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#1 2017-07-12 08:14:02

Oldfart1939
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Registered: 2016-11-26
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Advanced Electric Propulsion System successfullu ttested.

Here's an update on Rocketdyne's latest Advanced Solar Electric Propulsion system.

http://www.spaceflightinsider.com/space … ch-center/

I really consider these tests to be "baby steps" forward, and Electric Propulsion is undoubtedly limited by size of the necessary Solar Arrays. These systems are influenced by distance from Sol as well as the deployed areas. My view is these are not the ultimate solution to deep space missions--not until we have an alternative source of energy driving them. They are counting on long application of a nominal thrust vector to provide the necessary impulse resulting in the delta V.

I wish these articles would include actual numbers for the resultant thrust developed.

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#3 2017-07-12 19:47:14

Oldfart1939
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Re: Advanced Electric Propulsion System successfullu ttested.

I just can't get that excited over this system...we're going to be using chemical propulsion for a long time to come. If solar arrays are needed in building up the velocity of an ever widening orbit until an escape trajectory is attained, there will of necessity be an elaborate tracking system involved for the PV panels.

Last edited by Oldfart1939 (2017-07-12 19:48:23)

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#4 2017-07-12 20:28:48

GW Johnson
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Re: Advanced Electric Propulsion System successfullu ttested.

These ion propulsion things can be quite useful if you use them for what they are best suited.  They are not suited for manned vehicles,  because the accelerations are too low and the trip times too long.  But for cargo and equipment sent ahead,  or for unmanned probes,  or for satellite repositioning or station-keeping,  they seem to work just fine. 

That choice really won't change with really effective nuclear power supplies,  because the hardware far outweighs the thrust,  not to mention the rest of the vehicle.  But higher power and the accordingly higher thrust is a bit more attractive.  And with nuke power,  they work in the outer solar system as well. 

GW


GW Johnson
McGregor,  Texas

"There is nothing as expensive as a dead crew,  especially one dead from a bad management decision"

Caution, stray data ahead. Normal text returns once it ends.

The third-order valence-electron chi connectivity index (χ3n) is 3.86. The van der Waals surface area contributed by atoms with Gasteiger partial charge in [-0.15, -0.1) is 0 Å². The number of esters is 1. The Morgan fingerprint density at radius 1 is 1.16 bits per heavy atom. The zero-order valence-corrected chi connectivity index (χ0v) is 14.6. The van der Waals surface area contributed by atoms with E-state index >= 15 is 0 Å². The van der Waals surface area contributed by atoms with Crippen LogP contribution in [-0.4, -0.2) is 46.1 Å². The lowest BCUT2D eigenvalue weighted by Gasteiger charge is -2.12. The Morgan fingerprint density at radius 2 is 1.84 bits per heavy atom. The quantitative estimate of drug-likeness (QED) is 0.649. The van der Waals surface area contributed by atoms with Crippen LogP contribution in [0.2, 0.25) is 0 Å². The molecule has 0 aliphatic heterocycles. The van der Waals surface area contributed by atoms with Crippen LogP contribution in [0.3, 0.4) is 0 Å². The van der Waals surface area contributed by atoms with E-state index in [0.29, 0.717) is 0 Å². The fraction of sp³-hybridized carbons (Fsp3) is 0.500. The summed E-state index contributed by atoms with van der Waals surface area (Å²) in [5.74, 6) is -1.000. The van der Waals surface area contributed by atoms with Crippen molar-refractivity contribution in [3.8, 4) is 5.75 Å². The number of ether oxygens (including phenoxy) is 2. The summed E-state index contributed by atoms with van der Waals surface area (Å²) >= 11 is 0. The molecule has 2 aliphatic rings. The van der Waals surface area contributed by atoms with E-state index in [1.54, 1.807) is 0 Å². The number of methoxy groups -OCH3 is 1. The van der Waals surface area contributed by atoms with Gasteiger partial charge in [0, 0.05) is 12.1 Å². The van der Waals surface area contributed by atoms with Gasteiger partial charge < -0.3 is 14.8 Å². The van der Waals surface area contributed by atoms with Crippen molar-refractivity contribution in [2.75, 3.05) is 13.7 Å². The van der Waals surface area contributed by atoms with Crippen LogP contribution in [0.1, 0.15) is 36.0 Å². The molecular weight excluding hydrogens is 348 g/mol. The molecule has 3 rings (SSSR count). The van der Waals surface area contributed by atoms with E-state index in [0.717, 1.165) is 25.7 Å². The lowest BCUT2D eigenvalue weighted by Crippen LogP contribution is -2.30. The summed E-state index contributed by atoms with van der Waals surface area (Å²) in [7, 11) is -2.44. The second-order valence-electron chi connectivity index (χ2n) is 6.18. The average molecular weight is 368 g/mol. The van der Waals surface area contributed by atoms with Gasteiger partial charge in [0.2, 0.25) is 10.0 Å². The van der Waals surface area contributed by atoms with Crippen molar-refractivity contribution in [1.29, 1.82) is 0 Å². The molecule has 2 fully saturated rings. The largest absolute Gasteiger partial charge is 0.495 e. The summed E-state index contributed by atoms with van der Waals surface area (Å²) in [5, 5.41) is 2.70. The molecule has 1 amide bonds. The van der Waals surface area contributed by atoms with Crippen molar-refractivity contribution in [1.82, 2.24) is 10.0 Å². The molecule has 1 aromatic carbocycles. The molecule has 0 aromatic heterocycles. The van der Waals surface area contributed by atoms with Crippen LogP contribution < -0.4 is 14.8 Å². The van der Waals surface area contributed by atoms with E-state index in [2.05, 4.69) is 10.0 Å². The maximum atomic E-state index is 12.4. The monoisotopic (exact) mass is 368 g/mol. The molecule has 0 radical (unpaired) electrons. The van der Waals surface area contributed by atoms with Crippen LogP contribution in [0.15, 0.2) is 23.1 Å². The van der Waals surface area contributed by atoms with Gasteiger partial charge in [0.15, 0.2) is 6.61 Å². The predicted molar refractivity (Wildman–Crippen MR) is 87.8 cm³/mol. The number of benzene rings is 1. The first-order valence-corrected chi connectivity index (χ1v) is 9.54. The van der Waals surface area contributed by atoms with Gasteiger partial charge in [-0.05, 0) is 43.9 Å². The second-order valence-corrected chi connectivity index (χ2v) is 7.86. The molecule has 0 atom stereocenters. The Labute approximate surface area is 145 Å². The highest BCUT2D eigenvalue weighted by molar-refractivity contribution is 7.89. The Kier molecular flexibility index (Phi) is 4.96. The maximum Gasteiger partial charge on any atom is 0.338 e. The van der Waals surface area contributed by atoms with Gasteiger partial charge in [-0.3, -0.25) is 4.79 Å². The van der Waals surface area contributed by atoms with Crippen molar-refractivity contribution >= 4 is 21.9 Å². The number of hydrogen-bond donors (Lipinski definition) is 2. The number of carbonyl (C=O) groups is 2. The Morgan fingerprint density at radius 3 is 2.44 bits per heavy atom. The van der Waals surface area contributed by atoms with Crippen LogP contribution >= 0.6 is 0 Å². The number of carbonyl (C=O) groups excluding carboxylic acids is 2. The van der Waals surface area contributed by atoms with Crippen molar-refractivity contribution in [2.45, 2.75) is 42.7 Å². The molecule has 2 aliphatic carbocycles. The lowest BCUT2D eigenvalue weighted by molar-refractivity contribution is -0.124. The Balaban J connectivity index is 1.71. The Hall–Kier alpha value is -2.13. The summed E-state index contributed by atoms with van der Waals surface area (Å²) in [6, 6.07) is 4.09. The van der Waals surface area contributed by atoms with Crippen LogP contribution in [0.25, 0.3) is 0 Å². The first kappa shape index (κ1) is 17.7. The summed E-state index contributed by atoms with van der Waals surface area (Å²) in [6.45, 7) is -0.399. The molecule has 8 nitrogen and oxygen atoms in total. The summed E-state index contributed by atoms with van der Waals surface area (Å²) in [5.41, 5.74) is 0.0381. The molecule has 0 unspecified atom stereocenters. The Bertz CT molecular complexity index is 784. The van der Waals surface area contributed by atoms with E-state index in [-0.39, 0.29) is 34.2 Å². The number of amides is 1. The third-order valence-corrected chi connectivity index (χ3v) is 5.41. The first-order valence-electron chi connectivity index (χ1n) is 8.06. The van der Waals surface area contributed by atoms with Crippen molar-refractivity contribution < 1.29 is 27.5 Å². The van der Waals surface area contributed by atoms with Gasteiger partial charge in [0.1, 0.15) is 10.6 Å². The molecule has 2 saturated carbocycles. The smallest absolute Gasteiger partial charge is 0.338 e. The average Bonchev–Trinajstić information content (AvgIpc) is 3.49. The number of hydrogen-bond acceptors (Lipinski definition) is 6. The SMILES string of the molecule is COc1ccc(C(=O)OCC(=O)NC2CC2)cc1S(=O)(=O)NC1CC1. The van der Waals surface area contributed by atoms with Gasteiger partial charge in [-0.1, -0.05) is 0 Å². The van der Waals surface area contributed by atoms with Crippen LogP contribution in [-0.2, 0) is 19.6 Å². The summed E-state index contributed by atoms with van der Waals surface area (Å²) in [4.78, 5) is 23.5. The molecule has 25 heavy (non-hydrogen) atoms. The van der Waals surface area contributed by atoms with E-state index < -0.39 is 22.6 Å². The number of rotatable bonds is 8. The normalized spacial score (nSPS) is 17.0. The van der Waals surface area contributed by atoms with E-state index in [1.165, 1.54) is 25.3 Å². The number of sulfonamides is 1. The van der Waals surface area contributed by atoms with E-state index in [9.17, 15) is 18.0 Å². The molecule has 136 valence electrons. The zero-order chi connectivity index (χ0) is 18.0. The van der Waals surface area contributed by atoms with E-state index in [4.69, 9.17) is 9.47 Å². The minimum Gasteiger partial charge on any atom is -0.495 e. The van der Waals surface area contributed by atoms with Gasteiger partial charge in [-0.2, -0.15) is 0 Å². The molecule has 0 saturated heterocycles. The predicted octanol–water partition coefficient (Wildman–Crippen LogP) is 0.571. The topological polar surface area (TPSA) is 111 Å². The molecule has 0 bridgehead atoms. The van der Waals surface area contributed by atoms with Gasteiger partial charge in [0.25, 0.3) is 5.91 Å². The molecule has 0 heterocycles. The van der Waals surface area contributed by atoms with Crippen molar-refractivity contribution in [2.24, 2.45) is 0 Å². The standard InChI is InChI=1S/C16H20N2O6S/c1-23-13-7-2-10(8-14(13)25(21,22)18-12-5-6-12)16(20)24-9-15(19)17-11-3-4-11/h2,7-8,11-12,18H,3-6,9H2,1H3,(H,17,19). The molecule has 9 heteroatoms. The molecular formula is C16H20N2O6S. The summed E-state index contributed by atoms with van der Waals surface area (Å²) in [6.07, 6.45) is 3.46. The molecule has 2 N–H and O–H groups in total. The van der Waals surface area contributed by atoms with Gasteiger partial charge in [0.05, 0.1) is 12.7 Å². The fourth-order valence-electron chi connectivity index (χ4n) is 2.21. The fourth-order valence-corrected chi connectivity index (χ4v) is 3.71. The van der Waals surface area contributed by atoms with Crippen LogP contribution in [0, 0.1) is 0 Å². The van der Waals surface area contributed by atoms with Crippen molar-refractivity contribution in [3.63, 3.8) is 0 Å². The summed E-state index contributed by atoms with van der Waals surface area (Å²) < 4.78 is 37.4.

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#5 2017-07-12 21:23:27

Oldfart1939
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Re: Advanced Electric Propulsion System successfullu ttested.

GW-

Yes, I understand the applications being better suited for unmanned vehicles. I support continued research on these projects. But I would also support a Nuclear Thermal Rocket, which would have better applications, short term. Need a deep space booster stage that could become a shuttle between Earth orbit and Mars orbit? There's an application for the NERVA type space vehicle! With a reported Isp of 900, that does a lot when plugged into the Rocket Equation.

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#6 2017-07-13 09:12:27

GW Johnson
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Re: Advanced Electric Propulsion System successfullu ttested.

I remember NERVA,  Project Rover actually.  There were several reactors with names like Kiwi,  Phoebus,  and some others.  By about 1971 or so,  they had a core design that had several hours' life and would survive 5-10 restart cycles.  The startup and shutdown transients are long compared to what we are used to,  with chemical engines.  But they had pretty well demonstrated a practical feasibilty for Isp ~ 900 sec at engine T/W about 4.  It made a much better deep space engine or an upper stage engine at that T/W. 

The problem is that all the guys who knew the science and the art of doing these things are gone now,  dead or retired.  And the corporate experience bases in which they operated,  those of experience with nuclear rockets,  have evaporated over time from disuse.  We would be starting over from scratch with only what was written down 4-5 decades ago.  That's deceptively inadequate. 

Remember how true my trite little saying is:  "Rocket science (or any other branch of engineering) ain't science,  it's only about 40% science,  and it's about 50% art,  and 10% blind dumb luck.  And that's in production work.  In development work,  the art and luck factors are even higher." 

The science part is what got written down.  The art part was never written down,  because no one wanted to pay for that.  Instead it was passed-on from the older experienced hands to the newbies one-on-one on the job.  Until the managers started firing all the older ones so they could pay less with newbies-only on their staffs. 

As starkly ugly and pessimistic as that assessment is,  it is quite accurate.  The art is no longer passed-on on-the-job,  and the corporate experience base evaporates very quickly now,  precisely because of egregiously-bad management of talent and labor.  Because of this,  things done more than only a decade or so ago are entirely lost to us.